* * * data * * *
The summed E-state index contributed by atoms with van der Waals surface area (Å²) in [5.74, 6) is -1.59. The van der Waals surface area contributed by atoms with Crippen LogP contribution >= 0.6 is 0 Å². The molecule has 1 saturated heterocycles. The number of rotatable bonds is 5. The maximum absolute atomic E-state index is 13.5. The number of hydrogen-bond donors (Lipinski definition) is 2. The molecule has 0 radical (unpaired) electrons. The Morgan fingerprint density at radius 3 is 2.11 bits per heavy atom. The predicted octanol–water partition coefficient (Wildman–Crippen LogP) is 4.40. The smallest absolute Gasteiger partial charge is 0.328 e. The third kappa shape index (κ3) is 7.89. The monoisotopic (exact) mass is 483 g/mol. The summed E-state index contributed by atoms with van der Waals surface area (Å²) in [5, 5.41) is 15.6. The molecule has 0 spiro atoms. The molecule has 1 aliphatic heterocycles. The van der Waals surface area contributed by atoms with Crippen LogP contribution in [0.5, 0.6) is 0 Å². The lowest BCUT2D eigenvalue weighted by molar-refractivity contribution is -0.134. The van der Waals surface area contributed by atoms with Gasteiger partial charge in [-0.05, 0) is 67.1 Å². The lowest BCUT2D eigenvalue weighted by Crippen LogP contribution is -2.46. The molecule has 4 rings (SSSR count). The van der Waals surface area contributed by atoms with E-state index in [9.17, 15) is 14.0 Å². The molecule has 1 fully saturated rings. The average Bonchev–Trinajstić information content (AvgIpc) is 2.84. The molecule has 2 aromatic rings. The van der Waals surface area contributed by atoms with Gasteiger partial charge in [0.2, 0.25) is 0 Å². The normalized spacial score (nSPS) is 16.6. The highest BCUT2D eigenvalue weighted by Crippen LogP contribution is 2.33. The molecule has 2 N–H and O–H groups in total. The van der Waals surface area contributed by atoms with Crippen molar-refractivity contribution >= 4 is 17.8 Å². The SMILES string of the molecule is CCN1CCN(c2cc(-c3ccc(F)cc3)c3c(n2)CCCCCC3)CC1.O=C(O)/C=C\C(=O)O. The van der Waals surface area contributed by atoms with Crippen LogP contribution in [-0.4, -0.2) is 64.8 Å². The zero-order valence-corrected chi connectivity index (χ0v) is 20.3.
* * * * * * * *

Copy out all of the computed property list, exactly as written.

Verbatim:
The summed E-state index contributed by atoms with van der Waals surface area (Å²) in [5.74, 6) is -1.59. The van der Waals surface area contributed by atoms with Crippen LogP contribution >= 0.6 is 0 Å². The molecule has 1 saturated heterocycles. The number of rotatable bonds is 5. The maximum absolute atomic E-state index is 13.5. The number of hydrogen-bond donors (Lipinski definition) is 2. The molecule has 0 radical (unpaired) electrons. The Morgan fingerprint density at radius 3 is 2.11 bits per heavy atom. The predicted octanol–water partition coefficient (Wildman–Crippen LogP) is 4.40. The smallest absolute Gasteiger partial charge is 0.328 e. The third kappa shape index (κ3) is 7.89. The monoisotopic (exact) mass is 483 g/mol. The summed E-state index contributed by atoms with van der Waals surface area (Å²) in [5, 5.41) is 15.6. The molecule has 0 spiro atoms. The molecule has 1 aliphatic heterocycles. The van der Waals surface area contributed by atoms with Crippen LogP contribution in [0.5, 0.6) is 0 Å². The lowest BCUT2D eigenvalue weighted by molar-refractivity contribution is -0.134. The van der Waals surface area contributed by atoms with Gasteiger partial charge in [-0.05, 0) is 67.1 Å². The lowest BCUT2D eigenvalue weighted by Crippen LogP contribution is -2.46. The molecule has 4 rings (SSSR count). The van der Waals surface area contributed by atoms with E-state index in [9.17, 15) is 14.0 Å². The molecule has 1 fully saturated rings. The average Bonchev–Trinajstić information content (AvgIpc) is 2.84. The molecule has 2 aromatic rings. The van der Waals surface area contributed by atoms with Gasteiger partial charge in [0.2, 0.25) is 0 Å². The normalized spacial score (nSPS) is 16.6. The highest BCUT2D eigenvalue weighted by Crippen LogP contribution is 2.33. The molecule has 2 N–H and O–H groups in total. The van der Waals surface area contributed by atoms with Crippen molar-refractivity contribution >= 4 is 17.8 Å². The SMILES string of the molecule is CCN1CCN(c2cc(-c3ccc(F)cc3)c3c(n2)CCCCCC3)CC1.O=C(O)/C=C\C(=O)O. The van der Waals surface area contributed by atoms with Crippen LogP contribution in [-0.4, -0.2) is 64.8 Å². The zero-order valence-corrected chi connectivity index (χ0v) is 20.3.